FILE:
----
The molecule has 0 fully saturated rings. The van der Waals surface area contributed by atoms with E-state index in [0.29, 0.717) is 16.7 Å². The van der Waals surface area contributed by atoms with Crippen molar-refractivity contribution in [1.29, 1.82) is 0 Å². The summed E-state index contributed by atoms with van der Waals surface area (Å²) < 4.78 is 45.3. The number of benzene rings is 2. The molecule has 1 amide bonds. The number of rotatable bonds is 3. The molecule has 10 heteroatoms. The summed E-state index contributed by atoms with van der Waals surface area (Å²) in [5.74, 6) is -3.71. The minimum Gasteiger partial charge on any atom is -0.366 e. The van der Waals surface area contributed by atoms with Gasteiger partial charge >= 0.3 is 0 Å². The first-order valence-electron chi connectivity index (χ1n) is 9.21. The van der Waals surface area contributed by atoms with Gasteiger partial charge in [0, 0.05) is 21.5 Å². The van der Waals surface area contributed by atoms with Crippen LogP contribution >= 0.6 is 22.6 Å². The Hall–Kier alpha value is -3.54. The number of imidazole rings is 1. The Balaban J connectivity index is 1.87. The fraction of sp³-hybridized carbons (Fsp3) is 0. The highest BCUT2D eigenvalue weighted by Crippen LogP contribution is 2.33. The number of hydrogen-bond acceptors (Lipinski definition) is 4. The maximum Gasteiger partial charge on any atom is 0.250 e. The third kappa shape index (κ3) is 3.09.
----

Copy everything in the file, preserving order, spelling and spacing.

The molecule has 0 fully saturated rings. The van der Waals surface area contributed by atoms with E-state index in [0.29, 0.717) is 16.7 Å². The van der Waals surface area contributed by atoms with Crippen molar-refractivity contribution in [1.29, 1.82) is 0 Å². The summed E-state index contributed by atoms with van der Waals surface area (Å²) < 4.78 is 45.3. The number of benzene rings is 2. The molecule has 1 amide bonds. The number of rotatable bonds is 3. The molecule has 10 heteroatoms. The summed E-state index contributed by atoms with van der Waals surface area (Å²) in [5.74, 6) is -3.71. The minimum Gasteiger partial charge on any atom is -0.366 e. The van der Waals surface area contributed by atoms with Gasteiger partial charge >= 0.3 is 0 Å². The first-order valence-electron chi connectivity index (χ1n) is 9.21. The van der Waals surface area contributed by atoms with Gasteiger partial charge in [0, 0.05) is 21.5 Å². The van der Waals surface area contributed by atoms with Crippen LogP contribution >= 0.6 is 22.6 Å². The Hall–Kier alpha value is -3.54. The number of imidazole rings is 1. The Balaban J connectivity index is 1.87. The fraction of sp³-hybridized carbons (Fsp3) is 0. The highest BCUT2D eigenvalue weighted by Crippen LogP contribution is 2.33. The number of hydrogen-bond acceptors (Lipinski definition) is 4. The maximum Gasteiger partial charge on any atom is 0.250 e. The third kappa shape index (κ3) is 3.09.